What Are The Parts Of The Ship Hull?

The hull of a ship is the main buoyant body of any ship, and displacing water contributes to the buoyancy. That keeps the ship afloat, as defined by Archimedes’ principle. From a static point of view, a ship’s hull has its outer shell waterproof or intact. And the upper part is closed off by the main deck or weather deck. This deck is actually also known as the Starch Deck or Exposed Deck. The structural unit above this main deck level is called the superstructure or deckhouse. Now, let’s move on to the main body. Its different parts can be defined from different perspectives.


As you know, the main longitudinal and transverse strengths. Of a ship can be defined by the strength of the hull of a ship beams. Technically speaking, this means that all kinds of loads act directly on the torso. Therefore, structural design is a decisive factor in assessing the load-bearing capacity of a ship structure. The deckhouse, or superstructure, contributes to the structural strength of the ship, but primarily at the local level. In other words, local effects on the structure caused by direct loads. And vibration effects are most prevalent in the superstructure and deckhouse. However, from a total load perspective, most of the effects are based on a response of the hull of a ship structure itself. 

Two Major Components 

For example, we will discuss her two major components of the longitudinal response of a ship due to overall loading: 

  1. Deflection 
  2. Distortion. 

From the point of view of the behavior of the hull of a ship structure as a simply supported beam. In other words, the effect of longitudinal loads on the ship. Can be defined by considering the ship as a beam. In this case, hydrodynamic and hydrostatic loads act as forces. And the entire hull of a ship structure behaves like a bending beam. Similarly, when a lateral load is applied perpendicular to the ship’s center line, the hull in ship structure behaves appropriately depending on the size and type of the approaching load.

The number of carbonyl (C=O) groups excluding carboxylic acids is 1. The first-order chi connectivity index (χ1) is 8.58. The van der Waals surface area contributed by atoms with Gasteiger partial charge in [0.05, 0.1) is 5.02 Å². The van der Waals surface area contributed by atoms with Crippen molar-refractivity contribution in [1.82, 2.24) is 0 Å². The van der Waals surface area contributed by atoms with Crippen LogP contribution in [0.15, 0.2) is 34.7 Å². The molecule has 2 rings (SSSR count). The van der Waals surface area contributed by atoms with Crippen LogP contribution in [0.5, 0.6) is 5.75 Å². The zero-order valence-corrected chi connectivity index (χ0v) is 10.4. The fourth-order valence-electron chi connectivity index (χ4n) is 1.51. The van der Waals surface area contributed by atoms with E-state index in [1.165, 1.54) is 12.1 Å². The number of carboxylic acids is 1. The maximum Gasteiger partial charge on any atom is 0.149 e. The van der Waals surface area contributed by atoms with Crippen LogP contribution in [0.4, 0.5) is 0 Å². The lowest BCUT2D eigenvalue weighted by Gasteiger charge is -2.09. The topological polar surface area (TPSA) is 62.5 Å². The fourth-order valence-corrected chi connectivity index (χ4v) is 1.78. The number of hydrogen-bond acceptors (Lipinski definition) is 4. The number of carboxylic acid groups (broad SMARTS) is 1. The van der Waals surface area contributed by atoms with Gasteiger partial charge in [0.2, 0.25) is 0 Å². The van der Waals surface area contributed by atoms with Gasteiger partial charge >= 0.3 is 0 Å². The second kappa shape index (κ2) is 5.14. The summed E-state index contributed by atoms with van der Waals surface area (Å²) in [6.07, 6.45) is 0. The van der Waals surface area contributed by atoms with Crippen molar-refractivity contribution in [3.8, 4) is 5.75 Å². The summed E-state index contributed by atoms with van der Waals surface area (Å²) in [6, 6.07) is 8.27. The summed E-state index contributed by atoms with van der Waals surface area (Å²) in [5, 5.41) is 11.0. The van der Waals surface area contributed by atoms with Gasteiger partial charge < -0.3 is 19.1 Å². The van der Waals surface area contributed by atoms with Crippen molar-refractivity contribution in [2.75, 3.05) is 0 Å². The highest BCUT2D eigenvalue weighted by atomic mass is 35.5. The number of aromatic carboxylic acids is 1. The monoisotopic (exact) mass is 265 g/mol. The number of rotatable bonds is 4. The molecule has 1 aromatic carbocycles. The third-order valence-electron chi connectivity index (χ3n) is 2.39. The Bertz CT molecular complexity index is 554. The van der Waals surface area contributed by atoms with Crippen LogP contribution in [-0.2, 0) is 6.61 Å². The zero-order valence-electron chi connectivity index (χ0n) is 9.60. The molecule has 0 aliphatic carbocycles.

To absorb these lateral and longitudinal loads acting on the entire hull in ship structure, there are, as you know, a large number of reinforcing elements associated with different types of external and internal plating. As you know, in long ships with a large length-to-beam ratio, longitudinal loads have a greater effect than transverse loads. Similarly, a short vessel with a low length-to-width ratio will have a greater impact on lateral loads than on longitudinal loads. Furthermore, from a purely structural point of view, the various units of the ship’s hull can be classified as follows: 

Hull Skin 

This is the external structure of the main hull in ship and consists of welded plates of varying thickness and size. On most ships, the outer shell coating material is made of various grades of steel, while on some ships, composite materials such as FRP and aluminum are used. Before steel was used on a large scale, iron was widely used, and early in history, wood was used. The hull skin can be further subdivided into:

Lower Shell Structure 

These are the panels in the lower area of ​​the hull. The exact definition of bottom armor varies depending on the ship’s design, but it is typically used for flat or sloped plates that start at the ship’s baseline and continue on both sides. The board that coincides with the center line of the ship is called the keel. From a practical point of view, this is the panel with the highest proportion of square timber on the entire ship. This means that this plate is the thickest.

There are Many Reasons for This

The bottom of the ship is the area exposed to the highest structural loads and also absorbs all connection loads from the rest of the ship. All loads are also greatest near the centerline of the ship. Moreover, this particular region also experiences the greatest degree of displacement or deformation tendency under the influence of various loads during deflection and buckling. In many ships, the upper part of the bottom shell structure is curved, and this curved plate is also called the bilge plate or bilge turn. The plates placed directly on either side of the keel are called garboard strakes and are also quite thick.

Side Shell Structure